California poppy or Eschscholzia Californica is a distant relative of the opium poppy, but fortunately is quite legal and available. The whole plant is specifically used for a type of insomnia that can be described as "busy brain," when there are too many thoughts or racing thoughts preventing sleep. 1 or 2 teaspoons of California poppy in a cup of water is a nice way to wind down from an exciting or stressful day in order to clear the mind sufficiently to enable sleep.
Pregnant women should not use California poppy, however, as it can stimulate the uterus and cause miscarriage.
Somebody's heart stops: What do you do?
Sooner or later many people will find themselves in a situation where someone near us needs emergency help. If you find yourself in the presence of a victim of electrocution, near drowning or cardiac arrest you can make a huge difference, even if you never learned CPR (Cardio-Pulmonary Resuscitation).
9 out of 10 cardiac arrest victims die before they get to a hospital. Not receiving CPR plays a significant factor in many of these deaths. Many others will suffer brain damage as a result of getting help too late. Once blood flow to the brain stops brain cells begin to die very quickly; in as little as 5 minutes.
Many people are fearful of giving CPR because of the mouth-to-mouth contact and the concern that infectious disease may spread from victim to rescuer. The spread of infectious disease from victim to rescuer is actually quite rare. Additionally most cases of cardiac arrest occur in the home were the rescuer will be a relative or close friend. Now new research published in the medical journal Lancet shows that the chest compressions performed during CPR are usually far more important than the mouth-to-mouth breathing.
What to do if you are the only one present with a collapsed person, or the only one willing to help:
If a person is collapsed, first very gently attempt to rouse them and ask, "are you okay?" Raise their feet if possible. This will increase blood flow to the head. If there is no response, listen for breathing. Also, check the wrist or side of the neck for a pulse. Try to find the same point where you would find your own pulse.
If you can't find either breathing or pulse, call 911 right away. Better yet, find a specific person to call 911 yelling out to the nearest observer "You! Call 911," while you attend to the collapsed person. If you have to go far away from the collapsed person to get to a phone, it would be better if you stay to help that person, and shout for another person to call 911.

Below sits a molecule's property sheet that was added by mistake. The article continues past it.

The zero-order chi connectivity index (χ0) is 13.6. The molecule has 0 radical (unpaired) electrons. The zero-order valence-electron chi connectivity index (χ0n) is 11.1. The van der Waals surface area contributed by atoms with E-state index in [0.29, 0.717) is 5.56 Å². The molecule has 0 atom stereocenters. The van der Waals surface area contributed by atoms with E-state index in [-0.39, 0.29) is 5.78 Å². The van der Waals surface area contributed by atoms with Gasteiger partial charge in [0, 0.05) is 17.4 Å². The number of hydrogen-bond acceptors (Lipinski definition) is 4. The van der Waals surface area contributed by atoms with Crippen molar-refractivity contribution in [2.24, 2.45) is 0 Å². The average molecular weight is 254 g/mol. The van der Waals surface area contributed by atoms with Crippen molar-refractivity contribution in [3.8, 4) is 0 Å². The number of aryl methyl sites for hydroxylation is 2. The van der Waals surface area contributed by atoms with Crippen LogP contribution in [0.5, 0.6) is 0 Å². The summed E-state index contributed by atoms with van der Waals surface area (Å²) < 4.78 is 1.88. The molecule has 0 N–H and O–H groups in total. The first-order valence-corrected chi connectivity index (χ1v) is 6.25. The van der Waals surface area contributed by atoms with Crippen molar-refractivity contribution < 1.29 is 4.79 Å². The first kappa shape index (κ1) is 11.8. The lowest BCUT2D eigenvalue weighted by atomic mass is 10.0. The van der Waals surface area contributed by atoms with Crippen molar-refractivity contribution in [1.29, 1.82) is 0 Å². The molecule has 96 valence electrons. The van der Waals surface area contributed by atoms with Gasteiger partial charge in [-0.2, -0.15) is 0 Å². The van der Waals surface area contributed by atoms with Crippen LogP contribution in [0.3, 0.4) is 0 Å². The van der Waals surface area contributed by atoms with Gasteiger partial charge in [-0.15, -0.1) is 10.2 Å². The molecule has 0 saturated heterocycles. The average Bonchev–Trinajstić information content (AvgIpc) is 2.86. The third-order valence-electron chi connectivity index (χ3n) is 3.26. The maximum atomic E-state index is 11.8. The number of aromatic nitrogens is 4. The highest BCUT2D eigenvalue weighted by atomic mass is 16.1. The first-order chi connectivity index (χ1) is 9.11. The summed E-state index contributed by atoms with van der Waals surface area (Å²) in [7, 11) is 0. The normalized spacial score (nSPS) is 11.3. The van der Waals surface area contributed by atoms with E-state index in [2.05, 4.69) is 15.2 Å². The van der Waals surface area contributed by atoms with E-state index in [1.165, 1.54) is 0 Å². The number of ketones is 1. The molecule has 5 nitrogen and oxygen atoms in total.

Now, if you cannot detect breathing, gently adjust the head and neck so that the person's chin is tilted forward. This will open the airway, and facilitate breathing. Unless you witnessed the collapse, there may be a broken neck or other unexpected injury. Don't move the victim any more than necessary.
Next, roll the collapsed person to lie face up. Locate the bottom third of the breastbone (between the nipples). Kneel next to the collapsed person, and place the heels of both of your palms there, one on top of the other, and with straight arms, lean over the person and push repeatedly - about 10% of your body weight as your very rough guess. Use about the same rhythm of your own pulse.
Just keep going until you can get someone else to give you a break, or until the collapsed person revives. Yell again for someone to call 911 if necessary. The EMTs who arrive will relieve your efforts, if no one else can help you first.
If you have a separate cloth, you can put that over the person's mouth, place your own mouth over it, and force in two of your breaths.
Then give 30 more chest compressions. Then two more breaths. Repeat. Again, the chest compressions are far more important, if that is all you are willing to do for the person. A brief illustrated guide to these steps can be found at the University of Washington.
In the event you tire before help arrives and need to stop for a moment Traditional Chinese Medicine has used a point about one-third of the way down from the nose to the upper lip as a "rescue point" to help in reviving an unconscious person. This point described in our March 2005 article Acupuncture in an American hospital is known as Du-26 and pictured here. Momentarily pressing on this point with your thumbnail may help in reviving the person. This should only be continued for a few seconds. If it has no effect then CPR should be immediately resumed.
The above description is obviously not meant to provide training in Cardio-Pulmonary Resuscitation. We can not offer advice on how you should act or respond in an emergency situation. If you would like further information or training on CPR - courses are offered by the American Red Cross and American Heart Association. Many local fire departments also offer CPR courses.